Interest in Unmanned Ariel Vehicles (“U.A.V.”) began to grow throughout the 1980’s and 1990’s as existing technology began to mature and become more applicable. Newer technologies, like the creation of micro chips help pave the way for more uses of the U.A.V. The United States Military saw U.A.V.s as a possibility for a cheaper and a more capable fighting machine that could lower the risk to air crews. Initial models of the U.A.V. were primarily used only as surveillance aircraft, but later models were fitted with weapons such as the Hell Fire air-to-ground missiles, making the U.A.V. useful for both surveillance and combative measures. The MQ-1 Predator is an example of an armed U.A.V. which is a subcategory known as an “Unmanned Combat Air Vehicle” (U.C.A.V.). in the 2003 edition of “Air and Space” magazine, “in the future, it is expected that more and more roles will be performed by unmanned aircraft; bombing and ground attack will be added to the surveillance role.” (Air and Space). The usage possibilities for the U.A.V. is endless within the United States Military; both surveillance and weaponry usage is essential for the military when fighting in a combat environment. An unmanned aircraft system, U.A.S., is the official United States Department of Defense (D.O.D.) term for an unmanned aerial vehicle. A 2005-2030 D.O.D U.A.V. Road Map (a road map is the expectations for a technology and how the D.O.D. wants that technology to develop) states: “the term Unmanned Aerial Vehicle was changed to reflect the fact that these complex systems include ground stations and other elements besides the actual air vehicle.” The military role of the U.A.S is growing at unprecedented rates in 2005, “a tactical and theatre level unmanned aircraft alone had flown 100,000 flight hours in support of Operation Iraqi Freedom” (2005-2030 D.O.D. U.A.V. Road map). The U.A.V. is occasionally called an “unmanned air-reconnaissance vehicle (A.R.C.)”; it is an unpiloted aircraft that can be remote controlled or flown automatically based on preprogrammed flight plans or more complex automation systems. Currently, the A.R.C. is used for a number of roles in theatre operations such as in reconnaissance and direct tactical support. They are also used in a number of civil applications such as during forest fires to map the flow of the fire and during police investigations to observe criminal activity and for reconnaissance missions during natural disasters for humanitarian efforts of finding potential survivors. U.A.V.s are well suited for these roles because the use of manned aircraft could bring potential danger to the pilot. This technology has been around since the early 1900s; its necessity grew during World War II as a training tool for anti-aircraft gunners and in some circumstances to fly attack missions. After World War II, the technology developed with the addition of jet engines which was first seen in the U.A.V. “Fire Bee1” which was made in 1951. It was not until the Vietnam era in the ‘60’s that the U.A.V. became more complex as it grew from a simple remote controlled plane to a sophisticated tool of war. The U.A.V.s have developed into such complex machines that they are able to compete on the same level as manned aircraft. It was in December of 2002 that the first historical documentation of a dog fight between a MiG-25 (an Iraqi air force aircraft) and a RQ-1 Predator was recorded when the “MiG” fired a missile at the Predator and the Predator returned fire. At the rate this technology is growing, U.A.V.s could possibly take the place of all manned aircraft.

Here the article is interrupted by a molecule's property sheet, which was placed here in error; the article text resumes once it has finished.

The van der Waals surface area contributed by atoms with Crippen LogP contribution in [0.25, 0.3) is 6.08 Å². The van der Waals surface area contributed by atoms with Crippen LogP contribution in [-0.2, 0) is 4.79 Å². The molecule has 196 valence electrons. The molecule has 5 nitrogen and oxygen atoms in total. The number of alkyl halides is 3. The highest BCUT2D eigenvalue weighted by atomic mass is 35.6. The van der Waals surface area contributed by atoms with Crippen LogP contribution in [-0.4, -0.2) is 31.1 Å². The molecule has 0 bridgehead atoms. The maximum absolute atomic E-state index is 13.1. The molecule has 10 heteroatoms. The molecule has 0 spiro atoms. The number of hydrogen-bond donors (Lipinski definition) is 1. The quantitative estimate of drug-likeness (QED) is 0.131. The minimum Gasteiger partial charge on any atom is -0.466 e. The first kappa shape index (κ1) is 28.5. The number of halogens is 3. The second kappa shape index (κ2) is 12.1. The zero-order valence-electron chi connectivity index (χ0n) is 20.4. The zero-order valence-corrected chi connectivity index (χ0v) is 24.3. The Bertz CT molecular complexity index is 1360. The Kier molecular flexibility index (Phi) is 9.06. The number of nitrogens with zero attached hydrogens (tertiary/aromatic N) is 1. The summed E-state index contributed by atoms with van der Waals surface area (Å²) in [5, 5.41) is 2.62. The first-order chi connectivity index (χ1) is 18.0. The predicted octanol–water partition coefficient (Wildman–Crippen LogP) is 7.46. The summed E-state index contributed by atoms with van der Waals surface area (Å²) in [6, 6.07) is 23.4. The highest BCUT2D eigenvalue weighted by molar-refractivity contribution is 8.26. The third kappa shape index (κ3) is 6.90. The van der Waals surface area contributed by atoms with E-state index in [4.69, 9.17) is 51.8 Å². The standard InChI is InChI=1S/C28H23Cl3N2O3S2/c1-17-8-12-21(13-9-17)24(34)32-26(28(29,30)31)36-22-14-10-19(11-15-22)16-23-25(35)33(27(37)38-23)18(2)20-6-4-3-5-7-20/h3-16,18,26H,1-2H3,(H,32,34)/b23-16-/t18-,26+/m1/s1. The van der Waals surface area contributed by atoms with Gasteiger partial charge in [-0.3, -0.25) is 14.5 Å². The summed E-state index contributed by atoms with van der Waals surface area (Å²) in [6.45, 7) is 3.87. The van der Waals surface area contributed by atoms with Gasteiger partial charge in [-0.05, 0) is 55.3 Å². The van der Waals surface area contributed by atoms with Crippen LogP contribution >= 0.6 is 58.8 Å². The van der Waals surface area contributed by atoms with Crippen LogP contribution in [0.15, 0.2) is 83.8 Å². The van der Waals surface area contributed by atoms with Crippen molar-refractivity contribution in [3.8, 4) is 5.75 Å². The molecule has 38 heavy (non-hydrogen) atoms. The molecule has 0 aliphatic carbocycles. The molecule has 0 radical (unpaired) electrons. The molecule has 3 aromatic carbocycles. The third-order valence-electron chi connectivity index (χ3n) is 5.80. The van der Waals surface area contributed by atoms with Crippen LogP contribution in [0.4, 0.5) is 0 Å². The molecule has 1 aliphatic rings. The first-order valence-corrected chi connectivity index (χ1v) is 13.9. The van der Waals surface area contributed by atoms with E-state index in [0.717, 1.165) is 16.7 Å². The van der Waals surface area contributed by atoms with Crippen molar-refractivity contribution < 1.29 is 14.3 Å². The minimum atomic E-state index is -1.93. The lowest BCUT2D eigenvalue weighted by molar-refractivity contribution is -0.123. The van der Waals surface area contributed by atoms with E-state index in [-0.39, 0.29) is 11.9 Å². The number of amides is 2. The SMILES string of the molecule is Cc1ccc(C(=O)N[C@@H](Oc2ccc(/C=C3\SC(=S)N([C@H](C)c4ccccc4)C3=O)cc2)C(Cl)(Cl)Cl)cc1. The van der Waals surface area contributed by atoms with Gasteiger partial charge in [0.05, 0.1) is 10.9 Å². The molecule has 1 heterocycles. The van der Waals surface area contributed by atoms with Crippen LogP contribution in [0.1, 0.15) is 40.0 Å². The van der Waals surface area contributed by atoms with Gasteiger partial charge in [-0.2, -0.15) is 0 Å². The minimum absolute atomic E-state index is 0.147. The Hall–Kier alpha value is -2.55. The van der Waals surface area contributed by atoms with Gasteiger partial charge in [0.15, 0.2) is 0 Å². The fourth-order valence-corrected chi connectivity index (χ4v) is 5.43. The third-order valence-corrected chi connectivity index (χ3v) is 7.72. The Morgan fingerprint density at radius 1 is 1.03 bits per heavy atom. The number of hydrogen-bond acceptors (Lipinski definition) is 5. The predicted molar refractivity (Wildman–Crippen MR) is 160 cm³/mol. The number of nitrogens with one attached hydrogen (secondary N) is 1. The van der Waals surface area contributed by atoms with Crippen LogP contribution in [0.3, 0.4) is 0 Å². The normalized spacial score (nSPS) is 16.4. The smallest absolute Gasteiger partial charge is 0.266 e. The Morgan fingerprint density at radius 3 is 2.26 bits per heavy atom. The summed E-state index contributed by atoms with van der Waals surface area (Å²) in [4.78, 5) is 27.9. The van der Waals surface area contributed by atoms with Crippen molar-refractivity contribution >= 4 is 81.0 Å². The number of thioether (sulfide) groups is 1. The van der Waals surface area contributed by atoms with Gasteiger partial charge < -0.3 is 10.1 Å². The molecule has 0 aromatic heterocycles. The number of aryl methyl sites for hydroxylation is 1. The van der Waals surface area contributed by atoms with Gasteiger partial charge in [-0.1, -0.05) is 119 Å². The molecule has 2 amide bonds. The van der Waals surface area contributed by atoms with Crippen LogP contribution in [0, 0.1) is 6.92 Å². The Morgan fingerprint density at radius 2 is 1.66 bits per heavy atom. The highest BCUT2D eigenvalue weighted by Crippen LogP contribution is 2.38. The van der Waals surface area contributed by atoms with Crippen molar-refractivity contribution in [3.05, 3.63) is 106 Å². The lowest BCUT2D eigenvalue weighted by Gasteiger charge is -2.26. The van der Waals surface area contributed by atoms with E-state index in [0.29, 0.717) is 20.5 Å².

The Blue Force Tracker is a system that helps provide Commanders with information about the position of their people. The name “blue force tracker” comes from the military color blue, which represents friendly forces. The system is designed to only show the positions of “friendly” forces and not “enemy” forces, therefore, enabling Commanders to easily view the exact location of each vehicle. The Blue Force Tracker system consists of a computer, satellite antenna, and a global positioning system (G.P.S.); the system displays the location of the equipped vehicle on the computer’s terrain map display. A terrain map display is a touch screen map that is a standardized military map that updates constantly and provides the exact location of the equipped vehicle along with all other vehicles and their respected locations. “Military commanders need to know where their own people are for many reasons; for example, to know what the current state of battle is, to prevent fratricide, or friendly fire; to best distribute resources and direct medical assets or rescue in the “fog of war” (D.O.D. 2006 Annual Report). “fog of war” is described as being the uncertainty in situational awareness experienced during military operations. The Blue Force Tracker is capable of sending and receiving text messages either by typing on a key board or by using the touch screen for purposes of communicating with other vehicles and command posts. The Blue Force Tracker has the capacity to store commonly used messages for easier, quicker, messaging. For example, the message “positive contact” means, we’ve spotted the enemy; and, “vehicle red” means the vehicle is about to break down. Blue Force Tracker also reports enemy locations and other battlefield conditions such as I.E.Ds, blocked roads, and non-combatives on the battlefield; this is done by pressing the S.A.L.U.T.E. button (Size, Activity, Location, Uniform, Time, and Equipment). The user fills in the activity, uniform, and equipment while the rest is automatically registered by the Blue Force Tracker and this message can be sent to either all personal in the area or up to the command post. The last feature of the Blue Force Tracker is the ability to watch real time video feeds from reconnaissance aircraft; it gives the viewer a clear view of the battlefield so that necessary actions can be taken. The Blue Force Tracker is used by the United States Army, Marines, Air Force, and the United Kingdom. Its use in the battlefield is a necessity in today’s conflicts as it provides intelligence and better communication to all forces, both ground and air.
These three systems, the Duke System, U.A.V.s, and the Blue Force Tracker, have a lot in common as all three systems tie together to provide safety and security to the ground forces. The Duke is loaded onto a vehicle with the purpose of stopping potential I.E.D.s, the I.E.D. are then reported to the command post via the Blue Force Tracker so that the I.E.D. can be marked on a map in order for all ground forces to know its exact location. when a vehicle in Iraq is being ambushed the forces within the vehicle use their Blue Force Tracker to view the real-time footage in order to know how many enemy forces are attacking them; they then send up a S.A.L.U.T.E. report to command. Each individual system component is important in and of itself, but when the systems are combined, they create an extra layer of protection to Coalition Forces that is essential for minimizing casualties of war.
Griffin, David SGT. Personal Interview. 6 March 2008.
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2006 D.O.D. Annual Report. http://www.jieddo.dod.mil.
D.O.D. Conference 2001. http://www.us.army.mil.
2005-2030 D.O.D. U.A.V. Road Map. http://www.us.army.mil.
2006-2007 Report on I.E.D.s. http://www.us.army.mil.